Murphy remembered the willingness of her family and friends back in Western North Carolina when she was in high school and hoped that the same would stand true in her adult life. “I remembered the generosity that existed in the schools in Western North Carolina when I attended them, and so they were among the first to know about Operation: Bring Christmas to the Bungalows. Mountain Discovery Charter School in Bryson City immediately took on the challenge,” said Murphy. “They set a goal to collect 100 new toys for us. Children and parents brought in new toys to donate and the school held a pizza party to raise money for more gifts. My former fifth grade teacher from Smoky Mountain Elementary School, Ms. Mary Ann Roos, very kindly reached out to me on her own and offered support. She contacted her church members about our project. Sean Murphy, my brother and a Swain County High School alum, is now part of a fraternity, Sigma Chi, at George Mason University in Fairfax, Virginia. They took action immediately as well and began collecting gifts for us, particularly for the teen boys in the Bungalows. Ruby Burns Peoples and her husband Will, also contacted me and will be buying gifts for a family of three.”
As a social worker, Murphy never imagined being so affected by the devastation. While Operation: Bring Christmas to the Bungalows will help the families who were devastated get through the holidays, rebuilding has just begun. “The first weekend I volunteered in the Rockaways was very emotional,” said Murphy. “Utilizing our social work experience, Kasey, and I teamed up with other volunteers from New York Communities for Change and ‘canvassed’ an area of Far Rockaway, going door to door conducting needs assessments on residents that had been affected,” continued Murphy. “Simply put, there wasn’t a single home that wasn’t affected by the storm. For some of the homes we went to that day, which was two weeks after the storm, we were the first people who had knocked on their door. FEMA had not yet been there, they had not yet seen the Red Cross, we were the first ones to say, ‘Are you okay?’
“We saw many tears that day. People who had lived in these homes for decades and they were now destroyed. Beautiful, very old furniture could be seen on the side of the street covered in mold,” she continued. “One woman, a senior, was home alone with her daughter who was eight and a half months pregnant. They had no heat, no water, no electricity, and no phone service. There were no buses running. Their car had been flooded and no longer worked. She cried telling us she didn’t know what to do if her daughter was to go into labor. How would they get to the hospital? How would they call for help? Suddenly the FEMA fliers we were handing out seemed obsolete.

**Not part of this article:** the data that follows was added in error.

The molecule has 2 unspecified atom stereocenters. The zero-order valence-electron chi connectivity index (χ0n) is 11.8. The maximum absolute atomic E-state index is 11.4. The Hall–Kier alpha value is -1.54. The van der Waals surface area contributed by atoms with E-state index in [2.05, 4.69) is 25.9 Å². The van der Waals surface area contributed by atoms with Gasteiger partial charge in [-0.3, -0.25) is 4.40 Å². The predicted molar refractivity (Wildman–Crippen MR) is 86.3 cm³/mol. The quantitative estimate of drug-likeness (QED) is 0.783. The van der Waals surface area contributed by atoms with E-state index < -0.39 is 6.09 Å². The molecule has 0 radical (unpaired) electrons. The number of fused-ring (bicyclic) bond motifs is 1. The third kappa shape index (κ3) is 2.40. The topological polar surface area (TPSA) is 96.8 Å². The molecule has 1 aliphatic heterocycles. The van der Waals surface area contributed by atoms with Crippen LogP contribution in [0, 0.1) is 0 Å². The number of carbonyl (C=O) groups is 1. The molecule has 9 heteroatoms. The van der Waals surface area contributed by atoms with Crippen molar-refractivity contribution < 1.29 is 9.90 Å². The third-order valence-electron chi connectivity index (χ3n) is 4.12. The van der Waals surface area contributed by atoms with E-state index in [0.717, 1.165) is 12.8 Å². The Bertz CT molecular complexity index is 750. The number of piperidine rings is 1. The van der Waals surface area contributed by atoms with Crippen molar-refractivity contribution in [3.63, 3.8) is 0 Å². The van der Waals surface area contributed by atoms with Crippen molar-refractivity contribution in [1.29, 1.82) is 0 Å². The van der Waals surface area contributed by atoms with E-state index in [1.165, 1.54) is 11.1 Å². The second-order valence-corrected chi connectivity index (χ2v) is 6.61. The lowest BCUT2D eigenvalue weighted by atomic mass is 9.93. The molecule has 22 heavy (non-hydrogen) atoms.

“One man approached us in the street. He and his wife were both diabetic and running low on medications. Another woman had no more diapers for her toddler and stores were still closed. Almost everyone we spoke to had been out of work for several weeks, losing pay everyday.”
When she seemed to be up against the world, Murphy said the one thing that encouraged her to continue helping and wanting to do more for the people she met, was despite all they had lost, they still seemed to be all right. “One thing I couldn’t help but notice is that people still smiled,” said Murphy. “Residents hugged us. They laughed with us, they joked with us. One of the questions on our needs assessment form was ‘Are you interested in relocating?’ Absolutely no one said, ‘yes.’ The people in this area want to and will rebuild. They will overcome the devastation that Sandy caused. Neighbors are helping neighbors, strangers are helping strangers. This storm did not discriminate, and neither will the help. Even after we deliver all of the toys to these families, they will still need help cleaning up and rebuilding their lives. The process of recovery will not end for a very long time. I told one woman I met that it will take a long time for things to go back to normal, but each day it will get a little bit better. When I went back to visit her a week later, her situation hadn’t changed much- she was still without power and water, but she hugged me and said, ‘I’m still standing.’”
Volunteers from Operation: Bring Christmas to the Bungalows will be delivering all gifts on Saturday, Dec. 15. If you or someone you know is interested in donating or volunteering, visit www.facebook.com/BringChristmasToTheBungalows or contact Brittney Parker at The Macon County News for more information, at (828)369-6767.